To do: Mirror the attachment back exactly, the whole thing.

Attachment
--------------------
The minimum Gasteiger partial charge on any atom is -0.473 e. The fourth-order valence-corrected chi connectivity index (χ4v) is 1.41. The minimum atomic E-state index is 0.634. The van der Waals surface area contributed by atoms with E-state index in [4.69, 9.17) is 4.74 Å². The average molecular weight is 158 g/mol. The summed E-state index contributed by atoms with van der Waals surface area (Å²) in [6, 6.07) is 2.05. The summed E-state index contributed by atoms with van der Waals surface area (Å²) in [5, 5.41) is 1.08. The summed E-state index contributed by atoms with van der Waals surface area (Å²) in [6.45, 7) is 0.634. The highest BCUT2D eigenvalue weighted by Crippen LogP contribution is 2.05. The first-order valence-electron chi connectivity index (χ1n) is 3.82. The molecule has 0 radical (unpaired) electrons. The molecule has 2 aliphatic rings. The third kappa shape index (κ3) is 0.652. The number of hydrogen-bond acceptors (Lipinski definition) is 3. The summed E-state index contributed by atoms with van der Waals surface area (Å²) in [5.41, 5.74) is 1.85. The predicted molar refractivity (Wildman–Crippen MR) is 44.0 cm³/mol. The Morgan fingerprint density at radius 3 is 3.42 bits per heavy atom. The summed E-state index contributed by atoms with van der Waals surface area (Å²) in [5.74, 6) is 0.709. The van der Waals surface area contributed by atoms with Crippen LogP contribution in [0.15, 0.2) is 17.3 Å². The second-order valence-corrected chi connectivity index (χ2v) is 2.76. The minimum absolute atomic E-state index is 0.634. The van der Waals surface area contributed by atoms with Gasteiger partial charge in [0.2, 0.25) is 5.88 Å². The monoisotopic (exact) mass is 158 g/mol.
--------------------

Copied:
The minimum Gasteiger partial charge on any atom is -0.473 e. The fourth-order valence-corrected chi connectivity index (χ4v) is 1.41. The minimum atomic E-state index is 0.634. The van der Waals surface area contributed by atoms with E-state index in [4.69, 9.17) is 4.74 Å². The average molecular weight is 158 g/mol. The summed E-state index contributed by atoms with van der Waals surface area (Å²) in [6, 6.07) is 2.05. The summed E-state index contributed by atoms with van der Waals surface area (Å²) in [5, 5.41) is 1.08. The summed E-state index contributed by atoms with van der Waals surface area (Å²) in [6.45, 7) is 0.634. The highest BCUT2D eigenvalue weighted by Crippen LogP contribution is 2.05. The first-order valence-electron chi connectivity index (χ1n) is 3.82. The molecule has 0 radical (unpaired) electrons. The molecule has 2 aliphatic rings. The third kappa shape index (κ3) is 0.652. The number of hydrogen-bond acceptors (Lipinski definition) is 3. The summed E-state index contributed by atoms with van der Waals surface area (Å²) in [5.41, 5.74) is 1.85. The predicted molar refractivity (Wildman–Crippen MR) is 44.0 cm³/mol. The Morgan fingerprint density at radius 3 is 3.42 bits per heavy atom. The summed E-state index contributed by atoms with van der Waals surface area (Å²) in [5.74, 6) is 0.709. The van der Waals surface area contributed by atoms with Crippen LogP contribution in [0.15, 0.2) is 17.3 Å². The second-order valence-corrected chi connectivity index (χ2v) is 2.76. The minimum absolute atomic E-state index is 0.634. The van der Waals surface area contributed by atoms with Gasteiger partial charge in [0.2, 0.25) is 5.88 Å². The monoisotopic (exact) mass is 158 g/mol.